Video by The Norwegian Students' and Academics' International Assistance Fund (www.saih.no).
The message: "Imagine if every person in Africa saw the "Africa for Norway" video and this was the only information they ever got about Norway. What would they think about Norway?
The pictures we usually see in fundraisers are of poor African children. Hunger and poverty is ugly, and it calls for action. But while these images can engage people in the short term, we are concerned that many people simply give up because it seems like nothing is getting better. Africa should not just be something that people either give to, or give up on.
The truth is that there are many positive developments in African countries, and we want these to become known. We need to change the simplistic explanations of problems in Africa. We need to educate ourselves on the complex issues and get more focus on how western countries have a negative impact on Africa's development. If we want to address the problems the world is facing we need to do it based on knowledge and respect."
I just think that if companies concentrated on making commercials more interesting, rather than packed full of sales messages that work well in a focus group setting but not so well in actual life, people would stop complaining about advertising and actually enjoy it.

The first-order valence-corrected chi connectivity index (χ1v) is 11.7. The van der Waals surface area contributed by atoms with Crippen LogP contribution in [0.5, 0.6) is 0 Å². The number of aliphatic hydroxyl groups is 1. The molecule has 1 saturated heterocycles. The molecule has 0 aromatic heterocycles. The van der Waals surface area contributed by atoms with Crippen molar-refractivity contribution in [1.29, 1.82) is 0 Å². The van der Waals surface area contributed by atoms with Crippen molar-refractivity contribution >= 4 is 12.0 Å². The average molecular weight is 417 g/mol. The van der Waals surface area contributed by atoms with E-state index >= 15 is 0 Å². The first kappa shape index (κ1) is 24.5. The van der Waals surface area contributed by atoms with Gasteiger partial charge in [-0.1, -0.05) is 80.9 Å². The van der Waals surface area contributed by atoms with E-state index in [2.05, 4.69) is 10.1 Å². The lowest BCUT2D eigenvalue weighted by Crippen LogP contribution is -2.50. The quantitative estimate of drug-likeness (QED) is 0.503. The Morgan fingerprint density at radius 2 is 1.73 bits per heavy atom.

Proof that the most creative advertising happens when committees aren't involved.
It may have taken 10 writers and 3 producers to come up with Jennifer Lopez's hit, "Jenny from the Block", but I've long been convinced that when you look under the hood of really fantastic, creative advertising - the kind that can't help but go viral - you'll find that it was the brainchild of one, or maybe two, people who didn't have to cater to a whole boardroom full of 'stakeholders'.
This ad originally appeared on Craigslist (where it is, inexplicably, currently flagged for removal), but has gone viral simply because of its unadulterated creativity.
Turns out the ad is the brainchild of a couple of 23-year-old friends, Joe (the owner of the car, and an aerospace engineer) and Kyle (a designer who works in marketing). Actually, according to the interview with Jalopnik, I'm pretty sure the ad is almost entirely Kyle's brainchild.
I don't know where Kyle works, but I sure hope he just got a big raise and a promotion. I myself would be happy if I'd just written the copy for this piece, let alone been able to do the copy and the design. But the word 'Jesus' alone would have had this piece kicked out of contention in an 'agency' setting.
BONUS OPINION: While my kneejerk response is to wonder why 'big brands' can't do this kind of creativity, I do wonder whether one of the reasons this ad works is precisely because it's not for a big brand, and you know it was done by 'some guy' on his home computer, just for fun. I suspect that if a mainstream brand tried to do this, and tried to push it through broadcast media channels, it might come off as trying too hard - even if the copy and graphics were exactly the same. Hhmmm.